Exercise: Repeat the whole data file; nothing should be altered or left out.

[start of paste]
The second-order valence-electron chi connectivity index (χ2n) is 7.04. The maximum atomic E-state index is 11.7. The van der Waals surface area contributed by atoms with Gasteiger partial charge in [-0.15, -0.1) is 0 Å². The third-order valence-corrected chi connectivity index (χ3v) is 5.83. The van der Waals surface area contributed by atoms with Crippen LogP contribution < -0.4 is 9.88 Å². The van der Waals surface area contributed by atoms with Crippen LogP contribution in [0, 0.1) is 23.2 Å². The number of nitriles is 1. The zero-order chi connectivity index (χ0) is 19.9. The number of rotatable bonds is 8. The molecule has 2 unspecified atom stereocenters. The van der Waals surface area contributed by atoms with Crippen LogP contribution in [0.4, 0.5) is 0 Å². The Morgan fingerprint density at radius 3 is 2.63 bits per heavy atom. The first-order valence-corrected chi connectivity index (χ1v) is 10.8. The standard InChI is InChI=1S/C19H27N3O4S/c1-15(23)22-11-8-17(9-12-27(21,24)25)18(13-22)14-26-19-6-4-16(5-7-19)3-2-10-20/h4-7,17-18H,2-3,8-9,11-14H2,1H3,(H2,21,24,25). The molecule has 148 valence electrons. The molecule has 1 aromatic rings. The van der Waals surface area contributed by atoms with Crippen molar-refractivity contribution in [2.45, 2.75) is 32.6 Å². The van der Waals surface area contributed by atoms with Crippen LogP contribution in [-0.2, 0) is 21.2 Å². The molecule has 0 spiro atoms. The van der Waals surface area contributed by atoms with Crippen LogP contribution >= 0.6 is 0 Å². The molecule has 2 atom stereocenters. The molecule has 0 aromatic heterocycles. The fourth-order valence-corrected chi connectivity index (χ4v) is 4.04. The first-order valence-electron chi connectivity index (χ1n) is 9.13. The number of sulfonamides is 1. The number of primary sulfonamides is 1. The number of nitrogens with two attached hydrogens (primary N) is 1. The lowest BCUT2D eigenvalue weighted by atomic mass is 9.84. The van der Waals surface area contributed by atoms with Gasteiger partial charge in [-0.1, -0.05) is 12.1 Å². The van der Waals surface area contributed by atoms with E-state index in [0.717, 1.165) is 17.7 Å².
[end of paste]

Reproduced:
The second-order valence-electron chi connectivity index (χ2n) is 7.04. The maximum atomic E-state index is 11.7. The van der Waals surface area contributed by atoms with Gasteiger partial charge in [-0.15, -0.1) is 0 Å². The third-order valence-corrected chi connectivity index (χ3v) is 5.83. The van der Waals surface area contributed by atoms with Crippen LogP contribution < -0.4 is 9.88 Å². The van der Waals surface area contributed by atoms with Crippen LogP contribution in [0, 0.1) is 23.2 Å². The number of nitriles is 1. The zero-order chi connectivity index (χ0) is 19.9. The number of rotatable bonds is 8. The molecule has 2 unspecified atom stereocenters. The van der Waals surface area contributed by atoms with Crippen LogP contribution in [0.4, 0.5) is 0 Å². The Morgan fingerprint density at radius 3 is 2.63 bits per heavy atom. The first-order valence-corrected chi connectivity index (χ1v) is 10.8. The standard InChI is InChI=1S/C19H27N3O4S/c1-15(23)22-11-8-17(9-12-27(21,24)25)18(13-22)14-26-19-6-4-16(5-7-19)3-2-10-20/h4-7,17-18H,2-3,8-9,11-14H2,1H3,(H2,21,24,25). The molecule has 148 valence electrons. The molecule has 1 aromatic rings. The van der Waals surface area contributed by atoms with Crippen molar-refractivity contribution in [2.45, 2.75) is 32.6 Å². The van der Waals surface area contributed by atoms with Crippen LogP contribution in [-0.2, 0) is 21.2 Å². The molecule has 0 spiro atoms. The van der Waals surface area contributed by atoms with Crippen LogP contribution >= 0.6 is 0 Å². The molecule has 2 atom stereocenters. The molecule has 0 aromatic heterocycles. The fourth-order valence-corrected chi connectivity index (χ4v) is 4.04. The first-order valence-electron chi connectivity index (χ1n) is 9.13. The number of sulfonamides is 1. The number of primary sulfonamides is 1. The number of nitrogens with two attached hydrogens (primary N) is 1. The lowest BCUT2D eigenvalue weighted by atomic mass is 9.84. The van der Waals surface area contributed by atoms with Gasteiger partial charge in [-0.1, -0.05) is 12.1 Å². The van der Waals surface area contributed by atoms with E-state index in [0.717, 1.165) is 17.7 Å².